Clash with the boss and you can quit—with a multimillion payout. That's the deal Viacom President and COO Mel Karmazin cut last week in exchange for ceding some power to Chairman and CEO Sumner Redstone. The deal ends months of speculation about Karmazin's future at the company but is no surefire cure for the friction between the two men.
Karmazin's new deal substantially narrows the latitude Viacom granted when the then-CEO of CBS agreed to sell the broadcaster and stay on at Viacom.
The new three-year contract leaves all of Viacom's division heads reporting to Karmazin. But a new clause emphasizes that "full and final decision-making authority over corporate policy and strategy shall reside in the Chairman and CEO." That's Redstone, whose own new contract gives him much clearer authority over the company, including acquisitions, shareholder issues and entry into, or exit from, new business lines.
Karmazin has "full authority over the operations of Viacom," a more limited task. Before, Karmazin could be fired only by three-quarters of the board of directors. Now Redstone can fire him without board approval.
However, that's tempered by the conditions under which Karmazin can quit and still get paid two year's worth of compensation. Usually, such a senior executive can quit mainly if his duties are materially diminished or he's forced to relocate.
But one of the "good reasons" for Karmazin to terminate his three-year contract is "being overruled by the board or the chairman and CEO on any decision which is within the authority given to you" or the board or Redstone's making some major move "despite your bona fide objection."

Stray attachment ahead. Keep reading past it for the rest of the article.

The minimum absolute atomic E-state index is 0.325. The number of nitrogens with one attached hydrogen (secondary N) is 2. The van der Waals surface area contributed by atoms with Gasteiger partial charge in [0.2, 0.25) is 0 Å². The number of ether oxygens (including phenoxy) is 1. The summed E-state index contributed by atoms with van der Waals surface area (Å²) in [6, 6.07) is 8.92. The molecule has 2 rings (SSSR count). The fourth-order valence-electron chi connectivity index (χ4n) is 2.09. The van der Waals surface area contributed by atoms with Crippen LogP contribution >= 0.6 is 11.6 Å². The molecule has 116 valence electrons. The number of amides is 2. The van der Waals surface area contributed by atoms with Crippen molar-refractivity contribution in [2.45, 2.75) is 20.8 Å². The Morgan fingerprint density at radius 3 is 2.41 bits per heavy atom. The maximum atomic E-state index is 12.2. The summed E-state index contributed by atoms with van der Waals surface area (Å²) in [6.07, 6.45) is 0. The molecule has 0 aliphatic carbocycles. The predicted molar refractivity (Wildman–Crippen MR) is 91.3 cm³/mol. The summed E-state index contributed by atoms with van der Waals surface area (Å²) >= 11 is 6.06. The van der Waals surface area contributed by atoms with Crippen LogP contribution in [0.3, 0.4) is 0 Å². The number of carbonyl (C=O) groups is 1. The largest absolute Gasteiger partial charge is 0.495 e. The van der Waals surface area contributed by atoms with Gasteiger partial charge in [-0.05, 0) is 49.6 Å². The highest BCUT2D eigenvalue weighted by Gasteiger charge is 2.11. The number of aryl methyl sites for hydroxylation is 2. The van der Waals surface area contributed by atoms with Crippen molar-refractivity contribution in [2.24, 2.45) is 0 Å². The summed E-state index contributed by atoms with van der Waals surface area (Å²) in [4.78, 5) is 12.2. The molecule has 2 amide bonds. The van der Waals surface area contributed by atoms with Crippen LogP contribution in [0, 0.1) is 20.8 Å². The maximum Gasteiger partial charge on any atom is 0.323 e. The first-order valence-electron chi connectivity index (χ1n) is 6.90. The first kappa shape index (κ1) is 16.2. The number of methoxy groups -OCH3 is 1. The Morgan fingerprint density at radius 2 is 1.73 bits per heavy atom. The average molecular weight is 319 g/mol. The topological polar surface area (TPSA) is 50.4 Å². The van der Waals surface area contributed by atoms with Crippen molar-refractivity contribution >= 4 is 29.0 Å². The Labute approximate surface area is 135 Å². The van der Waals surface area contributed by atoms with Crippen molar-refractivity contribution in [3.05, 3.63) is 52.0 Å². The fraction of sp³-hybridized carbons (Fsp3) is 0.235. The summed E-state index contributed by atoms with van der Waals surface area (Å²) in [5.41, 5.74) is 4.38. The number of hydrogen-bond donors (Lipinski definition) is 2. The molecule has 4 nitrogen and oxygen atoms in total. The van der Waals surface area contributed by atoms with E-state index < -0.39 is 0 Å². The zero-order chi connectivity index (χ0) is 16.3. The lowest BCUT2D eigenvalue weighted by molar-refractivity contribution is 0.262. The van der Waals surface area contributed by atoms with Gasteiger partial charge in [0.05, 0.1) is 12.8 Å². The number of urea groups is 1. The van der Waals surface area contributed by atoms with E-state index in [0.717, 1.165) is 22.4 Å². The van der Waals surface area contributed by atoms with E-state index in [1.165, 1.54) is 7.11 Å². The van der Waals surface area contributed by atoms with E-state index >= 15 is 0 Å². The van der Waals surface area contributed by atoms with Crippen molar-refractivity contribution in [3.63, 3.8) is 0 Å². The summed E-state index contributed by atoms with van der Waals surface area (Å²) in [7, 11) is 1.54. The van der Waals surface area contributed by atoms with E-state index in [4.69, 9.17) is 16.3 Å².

"It's the 'screw-you' clause," said one Viacom executive. "The check on Sumner is that Mel can leave and scare Wall Street again."
One headhunter well-schooled in both media- and corporate-giant hirings had never seen anything close to Karmazin's exit clause. "This is unbelievable. It's quirky."
It's unlikely to become a trend in employment deals, though, because the friction at Viacom is a fairly unusual situation. In virtually every other company, such a clash would send one of the senior executives packing. "It's certainly a custom-made suit," the executive recruiter said.
Since Karmazin owns $400 million worth of Viacom stock, compensation is less important than power. His new deal guarantees him $11 million in salary, bonus and deferred compensation. But Viacom has been performing so well that his bonuses alone in the last two years were $12 million to $15 million.
Concern that Karmazin would exit has been depressing Viacom's stock price for a year. Wall Street regards Karmazin as a tough boss with a particular skill for motivating sales forces, developed from his days running Infinity Radio, which was later acquired by CBS.
Redstone is widely respected as a dealmaker and strategist, but he's 79 years old. Despite his protestations that he'll never die, investors want a clear successor.
Viacom's stock ticked up 5% on the news of the deal, closing at $40.84 per share Thursday, as the lifting of the Karmazin cloud was tempered by the United States' attack on Iraq. Despite a 33% drop over the past 18 months, Viacom has been among the strongest media stocks, dodging the battering the recession has delivered to others dependent on ad sales.
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